3. Easter Island
Rapa Nui! That’s its proper name. So many theories surround this little island but people seem to agree on a couple of factors. The island, which is pretty bare and volcanic these days, was once covered in trees. Experts and descendants of the native islanders seem to agree that while the Rapanui had a very sophisticated and thriving culture for quite some time, their lifestyle just wasn’t sustainable. For whatever reason (weather, rats from European ships, etc.) trees never managed to grow back and thus the soil was pretty much destroyed, making farming nearly impossible. Without agricultural resources to support other things like fishing, the island just couldn’t support large numbers of people so most made the long trip east to Chile. A lot of Rapanui still live on the island though, so you can totally go there and hang out with them.
4. Çatalhöyük/Çatalhüyük/Çatal Hüyük
One of the more fun words to type :P Çatalhöyük is one of the most famous ancient sites in Turkey and was once home to a thriving Neolithic culture, actually it’s the first real Neolithic city that we know of and that’s pretty awesome. From about 9,000BC to 7,000BC almost 10,000 people called this city of decorated apartments and ritual centers home. But then, you guessed it! Things changed. There’s evidence of a number of climate events during the formative years of the ancient Near East and Mediterranean that upended cultures from time to time. If you look at the evidence left behind like pottery and other daily use items, it looks like the folks from Çatalhöyük spread out and migrated to other parts of the Near East where the land and resources were better.
Woooo Amurrica! This massive ancient city in the American Midwest was characterized by large earth mounds, a bustling population of as many as 40,000 people and sophisticated works of art. While it was located next to the mighty Mississippi River, the city seemed to always have an issue with agriculture and sanitation. It’s tough to keep a large population going and eventually everyone got tired of famine and moved on to more fruitful areas along the Mississippi and its many tributaries. Fun fact: Cahokia had a ball court not unlike those found in Aztec cities in Mexico! There is indeed a cultural connection there.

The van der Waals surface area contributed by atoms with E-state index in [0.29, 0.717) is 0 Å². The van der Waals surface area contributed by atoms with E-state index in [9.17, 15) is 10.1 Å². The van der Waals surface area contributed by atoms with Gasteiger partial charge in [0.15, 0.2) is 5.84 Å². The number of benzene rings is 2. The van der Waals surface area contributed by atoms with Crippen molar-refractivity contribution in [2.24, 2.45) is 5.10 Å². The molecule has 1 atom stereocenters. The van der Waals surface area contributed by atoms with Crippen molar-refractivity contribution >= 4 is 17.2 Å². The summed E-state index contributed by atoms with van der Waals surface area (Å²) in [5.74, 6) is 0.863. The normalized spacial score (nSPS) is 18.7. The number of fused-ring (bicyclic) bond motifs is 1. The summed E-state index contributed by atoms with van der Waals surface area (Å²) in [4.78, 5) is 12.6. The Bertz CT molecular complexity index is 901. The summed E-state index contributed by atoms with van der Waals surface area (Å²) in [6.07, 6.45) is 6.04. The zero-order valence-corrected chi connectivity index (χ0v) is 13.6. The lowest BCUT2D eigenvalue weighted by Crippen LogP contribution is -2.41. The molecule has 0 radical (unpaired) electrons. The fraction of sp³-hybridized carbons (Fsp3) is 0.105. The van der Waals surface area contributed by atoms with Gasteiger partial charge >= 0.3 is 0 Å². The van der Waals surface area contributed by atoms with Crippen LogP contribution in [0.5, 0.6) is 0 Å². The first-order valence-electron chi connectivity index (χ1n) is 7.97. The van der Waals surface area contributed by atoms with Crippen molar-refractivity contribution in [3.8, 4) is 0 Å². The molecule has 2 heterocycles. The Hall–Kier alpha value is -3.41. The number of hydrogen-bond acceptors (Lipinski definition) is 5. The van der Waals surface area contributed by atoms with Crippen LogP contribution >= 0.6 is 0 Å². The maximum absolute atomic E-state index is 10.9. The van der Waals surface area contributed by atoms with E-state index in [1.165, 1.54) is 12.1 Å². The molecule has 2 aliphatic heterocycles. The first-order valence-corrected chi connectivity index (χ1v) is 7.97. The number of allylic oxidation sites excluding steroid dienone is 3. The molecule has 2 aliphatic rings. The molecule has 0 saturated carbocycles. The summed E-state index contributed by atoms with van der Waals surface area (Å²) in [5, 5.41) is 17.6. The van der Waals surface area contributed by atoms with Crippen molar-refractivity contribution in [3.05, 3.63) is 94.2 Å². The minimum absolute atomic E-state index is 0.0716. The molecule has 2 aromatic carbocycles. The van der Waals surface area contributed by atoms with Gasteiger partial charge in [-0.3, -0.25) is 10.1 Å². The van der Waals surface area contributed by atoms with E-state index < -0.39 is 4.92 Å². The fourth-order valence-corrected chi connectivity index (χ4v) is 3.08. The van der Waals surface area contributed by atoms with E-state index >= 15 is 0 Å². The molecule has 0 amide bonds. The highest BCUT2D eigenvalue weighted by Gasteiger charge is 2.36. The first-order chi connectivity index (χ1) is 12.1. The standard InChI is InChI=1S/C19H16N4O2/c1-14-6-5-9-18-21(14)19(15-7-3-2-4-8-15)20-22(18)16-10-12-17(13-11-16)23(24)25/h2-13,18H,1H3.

6. Göbekli Tepe
A site near and dear to my heart as I worked for 2 long years to get it on TV in a proper fashion. It kind of worked. Göbekli Tepe is special because it is officially THE OLDEST site of religious/ritual use that we know of. How old, you ask? This site was built before the Neolithic/agricultural revolution, which was when we find people really settling down and building permanent structures for the first time. Now, they’ve only excavated a very small percentage of the site so speculation and theories are still running rampant but here’s what I think: If you compare the artistic designs carved onto the stone columns, you’ll notice that all the animals are ones that are very familiar to that area of the works especially the bull, which is pretty much the mascot of Çatalhöyük. There are also some sites in neighboring areas that are a bit younger (like Nevali Çori and Jericho to the south) but have very similar characteristics in their architecture and their art. Coincidence? Nope! It’s the Natufians! And as always, when the weather starts working against you, you move on to someplace that’s more hospitable.